School Level Descriptions

Emergent Schools Intermediary Schools Vanguard Schools
Student Experience in English
Students have no prior exposure to English before beginning school.
Students have attended at least some Early Childhood Education classes where English was taught, or they have been to an English-speaking country, or they somehow have prior exposure to some English.
Students are native speakers or have at least a minimal level of fluency in English when they start school.
Parents /
Parents do not know English at a level appropriate to help their children with homework or practice speaking with them.
One or both parents can speak some English and can help the student with homework but can only help in the lower grades. They are unable to help once the student has reached middle school.
One or both parents are confident in speaking English. English is spoken often in the home, or one or both parents are native speakers and speak English at home.
Teachers are not native speakers and teach in the mother language.
Teachers may or may not be native speakers, but they feel comfortable using English in the classroom, and they encourage students to use English as much as possible.
Teachers are native or fluent speakers and use only English in the classroom. Lessons and extra-curricular activities are conducted in English only.
Hours per week
English is taught and used less than five hours each week.
English is taught and used between 5 – 7 hours per week.
English is taught 7+ hours per week, and/or other classes are taught in English or students learn in an English only environment.
Other subjects
All other subjects are taught in the mother tongue.
Reading, writing, speaking and listening are all practiced extensively. Usually, Science and Math are also taught in English.
Other subjects in the school are taught in English, and English is used outside the classroom. Some students have lived in or visit English-speaking countries regularly or have contact with English-speaking relatives/friends.
Language skills
Reading and writing activities are used more than speaking and listening.
Students are given opportunities outside the classroom to speak English.
Reading, writing, speaking and listening are all practiced extensively. Students are given instruction in writing with Western-style rubrics. They perform in an L1 environment.
All English skills are taught, but complicated grammar skills are taught mostly in the later grades. Conversation skills are not emphasized, and fluency is acquired at a slower rate or only for the purpose of test preparation.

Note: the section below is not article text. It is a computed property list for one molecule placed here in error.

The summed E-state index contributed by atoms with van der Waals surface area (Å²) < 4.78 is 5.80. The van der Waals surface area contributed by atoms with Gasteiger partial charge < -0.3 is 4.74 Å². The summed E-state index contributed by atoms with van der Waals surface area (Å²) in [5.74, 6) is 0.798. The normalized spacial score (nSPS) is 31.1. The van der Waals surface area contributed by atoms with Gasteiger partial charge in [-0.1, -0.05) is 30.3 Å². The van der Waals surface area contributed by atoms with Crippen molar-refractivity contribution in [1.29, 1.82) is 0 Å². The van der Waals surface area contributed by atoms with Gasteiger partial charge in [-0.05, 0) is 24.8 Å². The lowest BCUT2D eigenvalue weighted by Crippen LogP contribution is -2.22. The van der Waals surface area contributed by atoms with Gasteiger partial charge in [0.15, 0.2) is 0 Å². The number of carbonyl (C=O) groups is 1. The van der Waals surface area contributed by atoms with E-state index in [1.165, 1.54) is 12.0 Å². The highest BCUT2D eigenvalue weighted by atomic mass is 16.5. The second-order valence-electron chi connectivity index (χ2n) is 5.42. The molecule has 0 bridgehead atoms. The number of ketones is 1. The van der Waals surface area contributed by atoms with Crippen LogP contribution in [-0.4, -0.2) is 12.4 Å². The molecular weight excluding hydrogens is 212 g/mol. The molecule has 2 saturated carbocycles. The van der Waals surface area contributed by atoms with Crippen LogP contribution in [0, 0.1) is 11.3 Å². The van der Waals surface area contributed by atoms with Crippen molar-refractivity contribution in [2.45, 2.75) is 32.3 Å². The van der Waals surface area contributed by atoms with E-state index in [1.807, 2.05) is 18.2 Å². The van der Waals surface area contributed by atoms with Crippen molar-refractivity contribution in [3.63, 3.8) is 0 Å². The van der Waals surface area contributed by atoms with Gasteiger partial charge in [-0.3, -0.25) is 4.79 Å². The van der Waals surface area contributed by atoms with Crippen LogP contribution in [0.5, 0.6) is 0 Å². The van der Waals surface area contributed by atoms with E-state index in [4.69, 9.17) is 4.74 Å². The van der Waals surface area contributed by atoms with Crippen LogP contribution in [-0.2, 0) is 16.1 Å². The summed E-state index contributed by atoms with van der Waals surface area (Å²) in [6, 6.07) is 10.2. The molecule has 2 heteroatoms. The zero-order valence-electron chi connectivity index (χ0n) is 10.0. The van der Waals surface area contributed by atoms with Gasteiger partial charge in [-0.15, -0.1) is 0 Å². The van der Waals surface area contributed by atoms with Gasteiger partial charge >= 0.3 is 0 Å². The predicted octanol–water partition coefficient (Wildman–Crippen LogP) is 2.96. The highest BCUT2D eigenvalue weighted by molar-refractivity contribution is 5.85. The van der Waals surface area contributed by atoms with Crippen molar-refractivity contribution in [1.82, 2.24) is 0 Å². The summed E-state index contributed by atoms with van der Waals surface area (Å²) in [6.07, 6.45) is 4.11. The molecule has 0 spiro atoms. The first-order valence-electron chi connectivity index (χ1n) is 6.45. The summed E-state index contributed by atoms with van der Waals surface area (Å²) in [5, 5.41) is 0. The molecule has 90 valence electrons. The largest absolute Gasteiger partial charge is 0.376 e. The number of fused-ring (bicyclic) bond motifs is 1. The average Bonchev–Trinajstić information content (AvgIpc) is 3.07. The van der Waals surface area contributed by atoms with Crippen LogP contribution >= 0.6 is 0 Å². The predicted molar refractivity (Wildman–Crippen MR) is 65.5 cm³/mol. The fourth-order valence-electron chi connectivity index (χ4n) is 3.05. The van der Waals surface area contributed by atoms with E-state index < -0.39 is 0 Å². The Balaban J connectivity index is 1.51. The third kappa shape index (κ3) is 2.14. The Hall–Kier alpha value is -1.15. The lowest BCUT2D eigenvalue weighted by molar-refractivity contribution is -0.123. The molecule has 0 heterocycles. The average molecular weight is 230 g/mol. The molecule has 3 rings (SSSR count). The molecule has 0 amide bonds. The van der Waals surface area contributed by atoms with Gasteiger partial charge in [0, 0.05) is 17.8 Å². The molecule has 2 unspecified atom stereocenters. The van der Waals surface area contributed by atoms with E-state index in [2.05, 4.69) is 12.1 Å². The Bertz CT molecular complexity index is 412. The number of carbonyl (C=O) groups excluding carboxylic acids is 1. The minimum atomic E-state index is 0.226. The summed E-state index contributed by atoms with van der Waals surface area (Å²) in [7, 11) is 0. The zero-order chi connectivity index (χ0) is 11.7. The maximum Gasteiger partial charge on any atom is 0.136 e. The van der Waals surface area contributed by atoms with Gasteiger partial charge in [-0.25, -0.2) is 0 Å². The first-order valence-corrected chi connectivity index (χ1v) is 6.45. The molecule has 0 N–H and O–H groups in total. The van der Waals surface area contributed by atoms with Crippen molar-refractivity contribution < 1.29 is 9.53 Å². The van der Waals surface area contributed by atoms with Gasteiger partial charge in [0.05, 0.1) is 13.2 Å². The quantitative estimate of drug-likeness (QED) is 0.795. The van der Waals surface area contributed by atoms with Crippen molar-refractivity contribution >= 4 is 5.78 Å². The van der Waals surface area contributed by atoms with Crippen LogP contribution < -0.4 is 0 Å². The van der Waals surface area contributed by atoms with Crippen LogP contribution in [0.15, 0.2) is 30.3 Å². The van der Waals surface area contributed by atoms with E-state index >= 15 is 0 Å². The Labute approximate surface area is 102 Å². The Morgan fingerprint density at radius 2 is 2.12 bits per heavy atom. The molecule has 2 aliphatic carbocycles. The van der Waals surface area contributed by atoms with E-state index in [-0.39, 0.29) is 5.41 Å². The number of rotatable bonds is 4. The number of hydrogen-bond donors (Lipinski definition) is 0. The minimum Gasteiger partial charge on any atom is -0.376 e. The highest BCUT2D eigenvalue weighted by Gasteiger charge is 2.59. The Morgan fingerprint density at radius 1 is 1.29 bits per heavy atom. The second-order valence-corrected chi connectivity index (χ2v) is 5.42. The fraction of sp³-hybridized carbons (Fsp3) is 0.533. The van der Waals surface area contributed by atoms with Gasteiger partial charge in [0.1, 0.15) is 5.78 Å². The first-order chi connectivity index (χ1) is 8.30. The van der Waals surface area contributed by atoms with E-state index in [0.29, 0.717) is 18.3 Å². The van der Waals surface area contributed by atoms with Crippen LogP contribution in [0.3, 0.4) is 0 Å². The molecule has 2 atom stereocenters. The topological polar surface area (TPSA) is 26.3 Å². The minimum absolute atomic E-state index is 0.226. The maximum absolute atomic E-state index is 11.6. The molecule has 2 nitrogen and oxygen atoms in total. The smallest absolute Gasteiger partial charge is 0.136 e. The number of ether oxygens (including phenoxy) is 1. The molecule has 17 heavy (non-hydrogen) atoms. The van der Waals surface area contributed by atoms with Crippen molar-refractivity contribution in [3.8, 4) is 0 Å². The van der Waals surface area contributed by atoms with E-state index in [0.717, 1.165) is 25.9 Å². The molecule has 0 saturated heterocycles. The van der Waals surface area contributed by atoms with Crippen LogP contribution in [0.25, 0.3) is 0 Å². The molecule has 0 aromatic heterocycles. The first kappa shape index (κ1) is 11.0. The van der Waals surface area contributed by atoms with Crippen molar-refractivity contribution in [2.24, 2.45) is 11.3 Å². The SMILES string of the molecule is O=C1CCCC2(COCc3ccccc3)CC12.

All basic grammar is taught. Most skills have been taught before high school.
All grammar skills are taught, and often by middle elementary school, students are learning many of the same skills as native speakers of the same age. Often students at this level establish fluency in all aspects—listening, speaking, reading, and writing.

A school at an emergent level would have most of the above characteristics, but the skills are taught and acquired at a slow pace, or they are learned, but not practiced and consequently forgotten. For example, students may be able to write the letters, but many do not make the letters and numbers correctly or spelling is not considered important. They might only learn one type of verb tense during a school year.. 

A school at an intermediary level would have most or all of the above characteristics, but everything is done at a faster pace or more advanced level or there are more objectives to be met for the students. For example, students not only learn about the different verb tenses, but they are given ample practice in using the verb tenses in speaking and writing, so they can use them with ease. As with any intermediary school, the difference between an upper-intermediary and a marginal-intermediary school would be the quality to which each of the skills is taught, and the amount of time outside the classroom that English is encouraged. A lower-intermediary school, for example, might only teach one conditional tense, while an upper-intermediary school would teach at least two or more of the conditional tenses and students learn them to mastery level. 

A school at a vanguard level is either very progressive in its objectives and/or are learning English as a second language and not a foreign language. As with any vanguard school, the difference between an upper-vanguard and a marginal-vanguard school would be the quality to which each of the skills is taught, and the amount of time outside the classroom that English is encouraged. A marginal-vanguard school, for example, would be teaching skills that are taught at the same grade in a native English speaking country, such as America or the UK, but the students are encountering exposure to their native language outside of the classroom (e.g. the playground, cafeteria, bus, etc.) In an upper-vanguard school the students have no exposure to their native language inside or outside of the classroom and their curriculum is progressive, cross curricular, incorporates critical thinking, cognitive learning and skills are taught to the mastery level.